I want to add an entry to my /etc/ssh/ssh_known_hosts file without running ssh-keyscan. I tried adding the public key but ssh complains, that the fingerprint does not match.

From the sshd man page:


 The /etc/ssh/ssh_known_hosts and ~/.ssh/known_hosts files contain host
 public keys for all known hosts.  The global file should be prepared by
 the administrator (optional), and the per-user file is maintained auto-
 matically: whenever the user connects to an unknown host, its key is
 added to the per-user file.

So my take from that would be, that one can add the public key data. However, it doesn't seem to work for me.

My ssh_known_hosts looks like this: (the key part matching the content of my public key file) ssh-rsa AAAAB3Nza......zktpC1w==

running ssh-keyscan gives: ecdsa-sha2-nistp256 AAAAE2V...2L0= ssh-rsa AAAAB3Nza...38Ll ssh-ed25519 AAAAC3Nza...m2Sc

So I can see, that the key shown for ssh-rsa ends differently from the content in my public key file.

How can I add the correct data to ssh_known_hosts file without ssh-keyscan?

(My environment: I use puttygen to create the keys, ssh-keygen etc. in a cygwin environment to convert as needed. Eventually the keys are used in Alpine linux VMs to ssh / scp between the VMs.)

  • You mean you created a user private/public key pair? This is different from the SSH host keys. If you want to authenticate a specific user, the user's public key has to go into `~/.ssh/authorized_keys on the target computer.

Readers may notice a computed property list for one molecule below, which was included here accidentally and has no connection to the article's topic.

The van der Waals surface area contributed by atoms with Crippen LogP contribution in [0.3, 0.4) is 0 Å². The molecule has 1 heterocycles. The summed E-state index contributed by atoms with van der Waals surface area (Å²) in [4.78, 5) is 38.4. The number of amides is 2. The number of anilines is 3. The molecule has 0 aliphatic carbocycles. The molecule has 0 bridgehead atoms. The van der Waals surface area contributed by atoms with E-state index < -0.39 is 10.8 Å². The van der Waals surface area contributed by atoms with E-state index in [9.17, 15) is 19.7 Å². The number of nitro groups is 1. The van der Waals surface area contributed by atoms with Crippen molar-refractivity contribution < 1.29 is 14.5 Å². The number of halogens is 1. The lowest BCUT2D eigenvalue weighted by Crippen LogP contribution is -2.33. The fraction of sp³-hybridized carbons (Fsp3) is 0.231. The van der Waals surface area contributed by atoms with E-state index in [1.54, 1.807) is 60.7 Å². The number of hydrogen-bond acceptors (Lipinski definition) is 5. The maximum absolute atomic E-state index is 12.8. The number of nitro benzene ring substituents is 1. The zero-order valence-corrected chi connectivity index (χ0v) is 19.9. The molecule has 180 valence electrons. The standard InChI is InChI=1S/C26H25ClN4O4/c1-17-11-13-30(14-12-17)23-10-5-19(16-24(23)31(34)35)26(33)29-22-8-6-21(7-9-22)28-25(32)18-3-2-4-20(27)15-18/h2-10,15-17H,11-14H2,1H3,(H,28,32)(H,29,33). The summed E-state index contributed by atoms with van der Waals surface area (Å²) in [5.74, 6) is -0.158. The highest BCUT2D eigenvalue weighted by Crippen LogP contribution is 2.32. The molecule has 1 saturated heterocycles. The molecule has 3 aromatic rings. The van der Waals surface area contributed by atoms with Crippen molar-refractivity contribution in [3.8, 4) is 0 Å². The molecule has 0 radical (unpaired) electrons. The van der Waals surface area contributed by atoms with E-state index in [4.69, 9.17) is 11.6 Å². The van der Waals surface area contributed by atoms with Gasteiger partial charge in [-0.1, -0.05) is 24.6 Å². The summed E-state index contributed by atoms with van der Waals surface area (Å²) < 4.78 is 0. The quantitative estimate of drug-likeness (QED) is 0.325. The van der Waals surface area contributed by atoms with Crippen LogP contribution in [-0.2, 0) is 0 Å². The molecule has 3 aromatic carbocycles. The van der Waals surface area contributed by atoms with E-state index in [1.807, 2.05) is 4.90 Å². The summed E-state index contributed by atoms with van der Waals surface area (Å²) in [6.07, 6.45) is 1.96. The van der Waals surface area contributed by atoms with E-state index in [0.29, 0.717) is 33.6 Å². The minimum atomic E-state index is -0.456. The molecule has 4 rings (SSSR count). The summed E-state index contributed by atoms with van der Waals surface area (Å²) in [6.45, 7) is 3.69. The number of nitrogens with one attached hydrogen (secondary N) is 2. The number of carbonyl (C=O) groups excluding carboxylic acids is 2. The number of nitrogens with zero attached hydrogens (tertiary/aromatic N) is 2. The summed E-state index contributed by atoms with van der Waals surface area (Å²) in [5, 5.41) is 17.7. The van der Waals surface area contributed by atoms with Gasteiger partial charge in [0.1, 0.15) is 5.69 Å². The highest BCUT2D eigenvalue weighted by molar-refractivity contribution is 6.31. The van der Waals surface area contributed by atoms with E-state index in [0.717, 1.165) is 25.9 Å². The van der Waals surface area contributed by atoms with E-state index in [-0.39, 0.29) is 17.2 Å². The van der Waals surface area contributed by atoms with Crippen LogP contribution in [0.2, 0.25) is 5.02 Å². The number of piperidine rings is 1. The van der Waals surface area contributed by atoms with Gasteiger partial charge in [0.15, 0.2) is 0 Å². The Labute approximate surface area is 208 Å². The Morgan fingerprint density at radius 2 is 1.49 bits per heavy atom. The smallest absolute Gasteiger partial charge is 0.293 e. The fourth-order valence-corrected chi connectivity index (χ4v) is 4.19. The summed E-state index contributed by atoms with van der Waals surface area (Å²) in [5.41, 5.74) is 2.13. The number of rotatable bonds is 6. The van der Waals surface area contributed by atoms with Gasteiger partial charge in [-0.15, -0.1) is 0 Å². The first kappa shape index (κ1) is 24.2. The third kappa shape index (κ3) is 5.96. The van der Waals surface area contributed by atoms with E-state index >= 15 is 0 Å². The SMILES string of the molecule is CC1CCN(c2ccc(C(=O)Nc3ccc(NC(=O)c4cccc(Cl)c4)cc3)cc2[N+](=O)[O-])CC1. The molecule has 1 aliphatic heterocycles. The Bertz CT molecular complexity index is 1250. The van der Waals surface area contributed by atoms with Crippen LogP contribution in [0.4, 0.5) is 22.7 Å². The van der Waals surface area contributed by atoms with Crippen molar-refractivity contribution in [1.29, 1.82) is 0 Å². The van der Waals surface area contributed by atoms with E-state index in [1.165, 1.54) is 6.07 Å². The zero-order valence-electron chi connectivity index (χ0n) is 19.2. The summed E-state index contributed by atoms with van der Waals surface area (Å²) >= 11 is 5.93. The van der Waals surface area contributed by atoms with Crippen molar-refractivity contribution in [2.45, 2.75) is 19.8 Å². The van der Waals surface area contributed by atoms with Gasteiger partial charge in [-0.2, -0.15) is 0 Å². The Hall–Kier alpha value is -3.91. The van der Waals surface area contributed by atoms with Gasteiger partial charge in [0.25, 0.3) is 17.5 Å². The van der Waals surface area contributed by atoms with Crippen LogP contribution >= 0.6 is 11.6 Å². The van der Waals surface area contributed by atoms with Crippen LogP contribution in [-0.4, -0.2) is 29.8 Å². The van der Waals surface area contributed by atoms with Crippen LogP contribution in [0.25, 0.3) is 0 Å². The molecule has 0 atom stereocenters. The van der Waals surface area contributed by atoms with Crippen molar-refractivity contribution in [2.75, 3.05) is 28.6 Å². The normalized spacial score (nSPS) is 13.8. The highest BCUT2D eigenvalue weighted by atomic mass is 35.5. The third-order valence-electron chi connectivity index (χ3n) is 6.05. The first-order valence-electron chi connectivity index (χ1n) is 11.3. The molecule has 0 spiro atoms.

– Thomas
    Dec 30, 2018 at 12:29
  • Which key is correct? Dec 30, 2018 at 18:26
  • Thanks for the comments - they brought me on the right track. There were a couple of copy and paste errors in my Vagrantfile and the puppet manifests. Fixing those made things work well. Jan 1, 2019 at 19:10

1 Answer 1


Well, you could possibly collect the public keys corresponding to the host keys using e.g. the shell module of Ansible (this should also be idempotent btw.):

for i in /etc/ssh/*.pub
    printf "$(hostname) "
    awk '{print $1, $2}' ${i}

This will output something like:

<host> ecdsa-sha2-nistp256 AAAAE....vstxo4xdk3rms=
<host> ssh-ed25519 AAAAC....Wg3XxwzL
<host> ssh-rsa AAAAB3Nza....83u3X

I am relying on the fact, that the public keys have 3 space separated fields usually of which the third is a comment that you don't need. Usually it is root@<hostname> so you could also do something like:

for i in /etc/ssh/*.pub
    awk '{print gensub(".*@", "", 1, $3), $1, $2}' ${i}

With that, you should be able to collate your ssh_known_hosts. Using Ansible or a similar tool, you could even gather the IP and FQDN on the corresponding host and extend the ssh_known_hosts using also IPs (for the case you want to connect and DNS doesn't work or just for completeness) or alternative (DNS) names.

You must log in to answer this question.

Not the answer you're looking for? Browse other questions tagged .